The Alice in Wonderland Effect: Employee Spend During COVID-19

on September 28, 2020

Since the COVID-19 pandemic began, organizations continue to see rapid change in employee spend behaviors.

At Oversight, we endeavor to study and understand these shifting trends through customer interviews, market observations and data-driven analysis – all culminating in our Spend Insights Report to provide organizations with an overview of the changing dynamics of employee spend and risk.

As we’ve compiled these reports, one thing remains true – how businesses spend money is changing, almost entirely. And, these changes are sweeping and immediate, especially when the pandemic first began.

For nearly every finance team in America, the world of “business as usual” was turned on its ear. What have we learned from this massive shift? Oversight’s VP of Product Management, Jon Lawrence, shared the five following insights with PaymentsJournal.

  1. Down is up, up is down. When the pandemic began, travel expenses declined rapidly. This was followed by a rapid succession of other spend activity as organizations prioritized business continuity.

    These changes created an “Alice in Wonderland” effect where the traditional traveling employees who often spent the most were suddenly grounded while new spenders came online. With this, spend that is typically deemed “unusual,” like large out-of-pocket expenditures, ramped up, while “usual” spend, like that attributed to marketing event and sales visits, ceased.
  2. Understand the pattern change. With these new spend patterns come new responsibilities for finance teams who are now digging into policies and current business needs to make adjustments where needed. For example, many organizations are adding a COVID-19 expense type to account for the rise in office supply purchases, grocery store expenses, etc. Others are rewriting policies in response to these shifts.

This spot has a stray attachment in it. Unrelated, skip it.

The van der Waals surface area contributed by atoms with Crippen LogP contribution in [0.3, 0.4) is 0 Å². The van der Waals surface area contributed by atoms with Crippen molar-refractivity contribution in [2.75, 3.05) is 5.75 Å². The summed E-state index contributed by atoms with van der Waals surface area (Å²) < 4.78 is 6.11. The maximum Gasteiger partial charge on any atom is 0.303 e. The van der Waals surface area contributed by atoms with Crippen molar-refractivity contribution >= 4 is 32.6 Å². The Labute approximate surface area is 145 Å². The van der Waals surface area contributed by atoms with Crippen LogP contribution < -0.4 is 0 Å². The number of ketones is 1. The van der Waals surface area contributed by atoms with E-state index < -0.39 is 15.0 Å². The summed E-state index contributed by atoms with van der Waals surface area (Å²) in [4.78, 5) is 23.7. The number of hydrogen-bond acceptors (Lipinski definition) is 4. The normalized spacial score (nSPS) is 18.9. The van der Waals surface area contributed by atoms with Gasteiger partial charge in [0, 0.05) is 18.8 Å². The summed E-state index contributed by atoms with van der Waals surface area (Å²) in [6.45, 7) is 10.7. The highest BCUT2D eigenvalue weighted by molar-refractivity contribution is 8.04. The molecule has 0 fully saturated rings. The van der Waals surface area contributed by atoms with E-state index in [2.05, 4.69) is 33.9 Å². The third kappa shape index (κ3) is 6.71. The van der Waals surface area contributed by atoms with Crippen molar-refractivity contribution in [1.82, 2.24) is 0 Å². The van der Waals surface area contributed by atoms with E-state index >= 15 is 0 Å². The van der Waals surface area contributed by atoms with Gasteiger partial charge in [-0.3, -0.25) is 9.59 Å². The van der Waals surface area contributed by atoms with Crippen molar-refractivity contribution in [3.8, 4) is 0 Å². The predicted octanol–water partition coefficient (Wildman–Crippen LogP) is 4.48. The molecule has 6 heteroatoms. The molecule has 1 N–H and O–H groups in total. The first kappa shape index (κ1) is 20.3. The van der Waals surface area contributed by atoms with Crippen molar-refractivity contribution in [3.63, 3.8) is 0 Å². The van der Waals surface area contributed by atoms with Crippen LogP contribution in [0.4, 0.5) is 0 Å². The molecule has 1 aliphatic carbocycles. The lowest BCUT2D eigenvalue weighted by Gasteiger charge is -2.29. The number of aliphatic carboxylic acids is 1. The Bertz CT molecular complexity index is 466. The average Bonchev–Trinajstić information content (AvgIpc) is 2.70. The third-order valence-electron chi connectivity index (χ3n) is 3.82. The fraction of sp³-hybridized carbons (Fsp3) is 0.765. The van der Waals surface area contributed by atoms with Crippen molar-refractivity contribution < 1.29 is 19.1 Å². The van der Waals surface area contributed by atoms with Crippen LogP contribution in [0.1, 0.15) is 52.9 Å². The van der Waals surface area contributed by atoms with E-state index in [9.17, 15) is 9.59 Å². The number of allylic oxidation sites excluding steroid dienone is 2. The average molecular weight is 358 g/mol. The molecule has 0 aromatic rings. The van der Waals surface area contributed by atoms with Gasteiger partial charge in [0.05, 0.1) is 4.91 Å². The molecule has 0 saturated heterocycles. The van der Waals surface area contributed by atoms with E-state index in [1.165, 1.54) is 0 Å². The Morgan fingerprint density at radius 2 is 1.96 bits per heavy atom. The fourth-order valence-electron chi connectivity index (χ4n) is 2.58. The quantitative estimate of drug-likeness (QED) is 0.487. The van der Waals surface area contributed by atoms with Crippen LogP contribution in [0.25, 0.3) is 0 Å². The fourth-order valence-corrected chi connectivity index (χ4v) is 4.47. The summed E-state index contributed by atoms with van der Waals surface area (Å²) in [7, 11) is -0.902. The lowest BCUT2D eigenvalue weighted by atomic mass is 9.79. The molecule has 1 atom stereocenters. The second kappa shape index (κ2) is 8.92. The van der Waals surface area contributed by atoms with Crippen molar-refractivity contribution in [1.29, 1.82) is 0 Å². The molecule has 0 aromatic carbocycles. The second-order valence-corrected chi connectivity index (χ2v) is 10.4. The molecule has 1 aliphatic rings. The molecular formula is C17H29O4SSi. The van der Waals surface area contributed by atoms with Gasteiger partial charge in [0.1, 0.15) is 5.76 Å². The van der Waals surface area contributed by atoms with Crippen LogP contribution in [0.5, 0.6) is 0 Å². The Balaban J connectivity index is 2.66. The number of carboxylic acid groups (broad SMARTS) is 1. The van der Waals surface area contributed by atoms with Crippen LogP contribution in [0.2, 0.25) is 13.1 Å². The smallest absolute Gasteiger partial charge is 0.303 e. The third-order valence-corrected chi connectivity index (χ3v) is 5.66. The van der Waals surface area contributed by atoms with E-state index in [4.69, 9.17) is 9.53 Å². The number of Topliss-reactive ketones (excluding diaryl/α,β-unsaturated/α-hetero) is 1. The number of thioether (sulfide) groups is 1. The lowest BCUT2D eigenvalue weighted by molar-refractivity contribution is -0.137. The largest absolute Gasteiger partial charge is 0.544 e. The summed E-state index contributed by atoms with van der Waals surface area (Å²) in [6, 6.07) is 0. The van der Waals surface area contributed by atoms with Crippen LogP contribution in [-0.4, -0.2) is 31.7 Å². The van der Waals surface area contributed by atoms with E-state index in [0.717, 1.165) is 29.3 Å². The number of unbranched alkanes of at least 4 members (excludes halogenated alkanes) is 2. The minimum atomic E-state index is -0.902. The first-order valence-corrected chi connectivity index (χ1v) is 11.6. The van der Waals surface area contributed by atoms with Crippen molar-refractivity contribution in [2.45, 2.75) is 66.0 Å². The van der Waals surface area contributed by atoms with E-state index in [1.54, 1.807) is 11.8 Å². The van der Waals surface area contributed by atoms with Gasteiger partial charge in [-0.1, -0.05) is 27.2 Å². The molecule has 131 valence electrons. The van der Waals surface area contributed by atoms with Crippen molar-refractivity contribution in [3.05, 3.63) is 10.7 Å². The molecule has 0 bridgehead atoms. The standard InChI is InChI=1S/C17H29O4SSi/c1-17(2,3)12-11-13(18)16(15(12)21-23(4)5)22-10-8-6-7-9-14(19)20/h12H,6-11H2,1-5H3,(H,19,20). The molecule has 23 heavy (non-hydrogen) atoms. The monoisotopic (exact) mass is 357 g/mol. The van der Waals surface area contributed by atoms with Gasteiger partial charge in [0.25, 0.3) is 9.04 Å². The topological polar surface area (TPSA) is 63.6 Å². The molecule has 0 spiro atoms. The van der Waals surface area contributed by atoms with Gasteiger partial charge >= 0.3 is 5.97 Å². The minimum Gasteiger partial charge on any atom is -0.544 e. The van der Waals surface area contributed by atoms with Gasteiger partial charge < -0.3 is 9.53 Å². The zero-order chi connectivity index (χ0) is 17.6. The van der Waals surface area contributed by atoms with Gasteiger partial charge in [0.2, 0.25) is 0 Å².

3. Dive into “miscellaneous” and new categories of spend. When workforces went virtual, organizations gave employees nearly carte blanche permission to build home offices, buy computer monitors and sign contracts for better internet continuity. All of these upended how and where companies spend money, introducing new categories of spending, like “miscellaneous.”
  4. New spenders mean new risk. For those organizations that enabled work-from-home for employees, much of the new spending is likely due to new spenders who have never filled out expense reports or been exposed to compliance policies. This is more than likely to result in mistakes, exposing organizations to a new source of risk.

    These organizations should focus risk mitigation on high dollar exceptions and plan to take a closer look at activities in the coming months to identify examples of potentially risky behavior.
  5. Gain better visibility. For those organizations that already had automated continuous monitoring tools place in place before the pandemic, the pivot into new spending patterns has been more seamless. Organizations that lack that visibility are likely struggling to understand the shifting realities of spend and risk in their organization.

For all organizations, the current pandemic made it more critical than ever to keep up in real-time with changing patterns in employee spend. It’s crucial to understand where new spend risk might lie to mitigate the chance of fraud, waste and misuse.

Ready to learn more about the impact of COVID-19 on employee spend? Check out Lawrence’s full article in PaymentsJournal. For more information about how Oversight helps identify spend risk, request a Spend Risk Analysis.

 

Jessica Kirk

Jessica Kirk is Vice President of Marketing at Oversight.

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